The divergence in COI sequences was compatible with the presence of three different species of Crassostrea along the Brazilian coast. C. gasar ( = C. brasiliana) was widespread and, in the present study, was found and genetically identified from Vila Lauro Sodré (00°51'11.2" S, 47°53'24.7" W; in the municipality of Curuçá, Pará state) to Santos (São Paulo state). C. rhizophorae was found from Fortim to Florianópolis, although some small specimens (< 3 cm) were also encountered and genetically identified from Ajuruteua beach (00°50' S, 46°36' W), in the municipality of Bragança. A third species, Crassostrea sp. Canela, which could not be identified by molecular GenBank data comparison, was found only in the municipality of Bragança (Table 1).

The final alignment of Analysis I sequences was composed of 567 sites (corresponding to nucleotides 169 to 735 of NC007175). Only slight saturation (Iss = 0.236, Issc = 0.790; p < 0.0001) was detected by saturation testing using COI sequences. The maximum likelihood best fit model for the 62 samples was the General Time-Reversible model - GTR (Lanave et al., 1984; Rodriguez et al., 1990). The settings for the best fit model selected were: base sequences (A = 0.2555, C = 0.1523, G = 0.1860, T = 0.4062); gamma distribution shape parameter (α = 0.6664); substitution model rate matrix (Rmat; A-C = 1.2887, A-G = 13.3881, A-T = 1.1207, C-G = 2.1181, C-T = 18.3779, G-T = 1.0000); and proportion of invariable sites (Pinvar = 0.4527). Forty-eight most parsimonious trees were obtained (best tree score = 1176; CI = 0.369; RI = 0.790). Phylogenetic trees based on ML, NJ (Figure 2) and MP, using COI sequences, strongly supported monophyly of the Crassostrea genus (bootstrap values: NJ = 99%, MP = 99%, ML = 100%). The Crassostrea sp. Canela specimens were grouped inside the Crassostrea clade, although without joining the Atlantic group.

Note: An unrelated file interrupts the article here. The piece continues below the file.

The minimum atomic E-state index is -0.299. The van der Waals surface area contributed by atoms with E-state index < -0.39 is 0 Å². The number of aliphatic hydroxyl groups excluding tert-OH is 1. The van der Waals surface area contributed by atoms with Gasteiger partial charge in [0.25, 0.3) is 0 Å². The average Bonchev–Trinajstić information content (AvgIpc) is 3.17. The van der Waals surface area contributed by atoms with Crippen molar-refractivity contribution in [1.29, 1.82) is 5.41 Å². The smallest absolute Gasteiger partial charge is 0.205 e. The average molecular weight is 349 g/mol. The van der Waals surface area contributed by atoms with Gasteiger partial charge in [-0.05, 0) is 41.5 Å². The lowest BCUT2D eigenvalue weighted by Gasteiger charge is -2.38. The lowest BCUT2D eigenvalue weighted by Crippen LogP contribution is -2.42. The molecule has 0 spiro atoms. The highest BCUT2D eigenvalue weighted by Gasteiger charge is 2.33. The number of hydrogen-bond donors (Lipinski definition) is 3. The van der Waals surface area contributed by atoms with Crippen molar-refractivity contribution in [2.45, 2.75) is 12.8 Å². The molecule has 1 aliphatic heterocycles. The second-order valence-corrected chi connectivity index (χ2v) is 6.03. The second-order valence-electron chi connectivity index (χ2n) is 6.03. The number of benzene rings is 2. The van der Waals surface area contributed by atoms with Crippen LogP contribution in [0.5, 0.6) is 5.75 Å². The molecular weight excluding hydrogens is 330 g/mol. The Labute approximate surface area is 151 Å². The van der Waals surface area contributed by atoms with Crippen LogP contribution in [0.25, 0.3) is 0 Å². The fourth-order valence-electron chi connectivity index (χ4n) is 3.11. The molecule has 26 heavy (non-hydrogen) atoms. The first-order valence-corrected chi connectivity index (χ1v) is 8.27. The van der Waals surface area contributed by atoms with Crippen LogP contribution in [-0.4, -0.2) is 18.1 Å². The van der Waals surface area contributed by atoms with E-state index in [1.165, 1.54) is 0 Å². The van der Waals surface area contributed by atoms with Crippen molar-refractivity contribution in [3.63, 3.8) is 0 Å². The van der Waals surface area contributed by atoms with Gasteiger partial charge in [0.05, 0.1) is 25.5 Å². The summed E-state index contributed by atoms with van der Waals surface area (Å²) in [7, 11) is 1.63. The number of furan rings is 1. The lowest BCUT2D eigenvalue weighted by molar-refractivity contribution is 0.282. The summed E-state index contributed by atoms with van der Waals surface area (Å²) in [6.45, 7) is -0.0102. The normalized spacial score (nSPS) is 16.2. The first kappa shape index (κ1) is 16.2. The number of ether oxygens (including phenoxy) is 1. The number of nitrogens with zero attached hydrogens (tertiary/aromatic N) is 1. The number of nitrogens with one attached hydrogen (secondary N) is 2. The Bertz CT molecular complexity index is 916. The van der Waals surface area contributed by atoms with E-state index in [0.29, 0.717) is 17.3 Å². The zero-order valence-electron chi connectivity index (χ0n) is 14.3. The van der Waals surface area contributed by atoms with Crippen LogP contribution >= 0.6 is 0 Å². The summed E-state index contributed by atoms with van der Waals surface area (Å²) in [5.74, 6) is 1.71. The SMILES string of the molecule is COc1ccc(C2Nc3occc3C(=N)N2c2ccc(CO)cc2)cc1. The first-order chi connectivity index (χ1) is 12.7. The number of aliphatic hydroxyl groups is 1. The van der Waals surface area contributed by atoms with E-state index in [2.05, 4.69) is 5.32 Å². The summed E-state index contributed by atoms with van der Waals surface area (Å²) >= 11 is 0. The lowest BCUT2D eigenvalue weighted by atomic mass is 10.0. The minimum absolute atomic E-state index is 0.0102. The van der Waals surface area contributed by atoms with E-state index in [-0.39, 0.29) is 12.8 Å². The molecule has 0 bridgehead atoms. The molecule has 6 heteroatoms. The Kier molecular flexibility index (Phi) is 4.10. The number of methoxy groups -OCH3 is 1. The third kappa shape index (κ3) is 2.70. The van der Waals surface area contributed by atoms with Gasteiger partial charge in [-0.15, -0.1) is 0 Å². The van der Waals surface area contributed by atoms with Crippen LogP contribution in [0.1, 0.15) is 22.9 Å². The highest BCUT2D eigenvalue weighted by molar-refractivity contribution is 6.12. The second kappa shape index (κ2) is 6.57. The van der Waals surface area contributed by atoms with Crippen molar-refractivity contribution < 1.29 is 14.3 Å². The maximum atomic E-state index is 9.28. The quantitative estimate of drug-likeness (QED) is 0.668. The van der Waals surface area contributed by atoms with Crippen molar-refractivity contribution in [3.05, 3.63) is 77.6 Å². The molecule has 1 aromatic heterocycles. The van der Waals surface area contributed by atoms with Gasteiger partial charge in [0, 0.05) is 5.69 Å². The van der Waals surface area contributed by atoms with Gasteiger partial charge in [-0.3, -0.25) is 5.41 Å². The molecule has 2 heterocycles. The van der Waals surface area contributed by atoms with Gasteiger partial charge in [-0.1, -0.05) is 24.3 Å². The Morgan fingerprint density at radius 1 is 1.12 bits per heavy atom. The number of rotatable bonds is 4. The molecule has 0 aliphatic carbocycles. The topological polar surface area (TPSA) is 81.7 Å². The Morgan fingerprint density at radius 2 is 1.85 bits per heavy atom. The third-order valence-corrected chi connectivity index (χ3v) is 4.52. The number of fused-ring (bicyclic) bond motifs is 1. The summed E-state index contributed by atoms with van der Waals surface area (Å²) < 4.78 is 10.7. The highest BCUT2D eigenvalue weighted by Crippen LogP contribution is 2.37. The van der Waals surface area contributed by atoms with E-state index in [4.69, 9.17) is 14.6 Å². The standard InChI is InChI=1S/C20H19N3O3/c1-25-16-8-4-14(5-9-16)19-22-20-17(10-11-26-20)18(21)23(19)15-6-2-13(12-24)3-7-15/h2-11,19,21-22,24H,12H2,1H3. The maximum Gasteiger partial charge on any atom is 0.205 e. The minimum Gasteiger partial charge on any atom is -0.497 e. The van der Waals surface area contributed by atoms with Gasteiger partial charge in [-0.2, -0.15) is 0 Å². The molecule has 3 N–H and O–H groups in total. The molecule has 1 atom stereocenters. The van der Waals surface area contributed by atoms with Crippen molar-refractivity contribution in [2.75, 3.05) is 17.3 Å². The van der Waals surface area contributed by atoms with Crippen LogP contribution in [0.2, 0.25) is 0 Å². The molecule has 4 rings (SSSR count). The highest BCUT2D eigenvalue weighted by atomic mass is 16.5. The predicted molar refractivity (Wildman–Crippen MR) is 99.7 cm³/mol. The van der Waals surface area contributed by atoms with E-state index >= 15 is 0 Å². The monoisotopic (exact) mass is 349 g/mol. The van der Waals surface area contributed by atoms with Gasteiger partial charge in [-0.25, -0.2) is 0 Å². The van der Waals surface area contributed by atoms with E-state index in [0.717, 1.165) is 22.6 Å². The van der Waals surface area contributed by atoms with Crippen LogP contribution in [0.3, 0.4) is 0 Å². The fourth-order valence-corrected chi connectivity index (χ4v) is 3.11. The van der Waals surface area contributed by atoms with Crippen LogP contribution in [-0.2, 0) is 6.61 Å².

In Analysis II, 538 bp (corresponding to nucleotides 181 to 718 of NC007175) were considered. Intraspecific comparison showed C. gasar had 26 different COI sequences (H1 to H26), C. rhizophorae 24 (H1 to H24) and Crassostrea sp. Canela two (H1 and H2). The aligned Crassostrea sequences revealed 226 variable sites, of which 211 were parsimony informative. There were no indels. The average nucleotide base frequencies for Crassostrea sequences (n = 97) were 0.376 (T), 0.189 (C), 0.230 (A) and 0.205 (G), whereas the average transition/transversion rate was 1.49. Little saturation of nucleotide sequences (Iss = 0.226, Issc = 0.798; p < 0.0001) was detected by saturation testing using COI sequences. The maximum likelihood best fit model for the 100 samples was the General Time-Reversible model - GTR (Lanave et al., 1984; Rodriguez et al., 1990). The settings for the best fit model selected were: base sequences (A = 0.2585, C = 0.1453, G = 0.1915, T = 0.4047); gamma distribution shape parameter (α = 0.7680); substitution model rate matrix (Rmat; A-C = 1.2253, A-G = 14.1526, A-T = 0.9369, C-G = 2.5470, C-T = 16.6255, G-T = 1.0000); and proportion of invariable sites (Pinvar = 0.4752). Divergence matrix values in Atlantic Crassostrea oyster species ranged from 0.167 (C. virginica x C. rhizophorae) to 0.261 (C. gasar x C. rhizophorae), and in Indo-Pacific oysters from 0.021 (C. angulata x C. gigas) to 0.219 (C. gryphoides x C. angulata). Molecular data revealed Crassostrea sp. Canela to be more similar to Indo-Pacific oysters (d = 0.206 to 0.244) than to Atlantic (d = 0.276 to 0.309). The most similar Crassostrea species to Crassostrea sp. Canela was C. belcheri (d = 0.206 to 0.223) and the least similar C. gasar (d = 0.291 to 0.309). One hundred most-parsimonious-trees were obtained (best tree score = 976; CI = 0.406; RI = 0.908). The three Atlantic Crassostrea species (C. gasar, C. virginica and C. rhizophorae) were grouped together with strong support from NJ (Figure 3) and ML (NJ = 97%, MP = 87%, ML = 96%). C. virginica and C. rhizophorae were clustered (NJ = 98%, MP = 99%, ML = 100%) with C. gasar basal. The Crassostrea sp. Canela specimens did not group with the Atlantic cupped oysters. In the present study, bootstrap analysis based on COI sequences gave no support to monophyly of the Indo-Pacific species.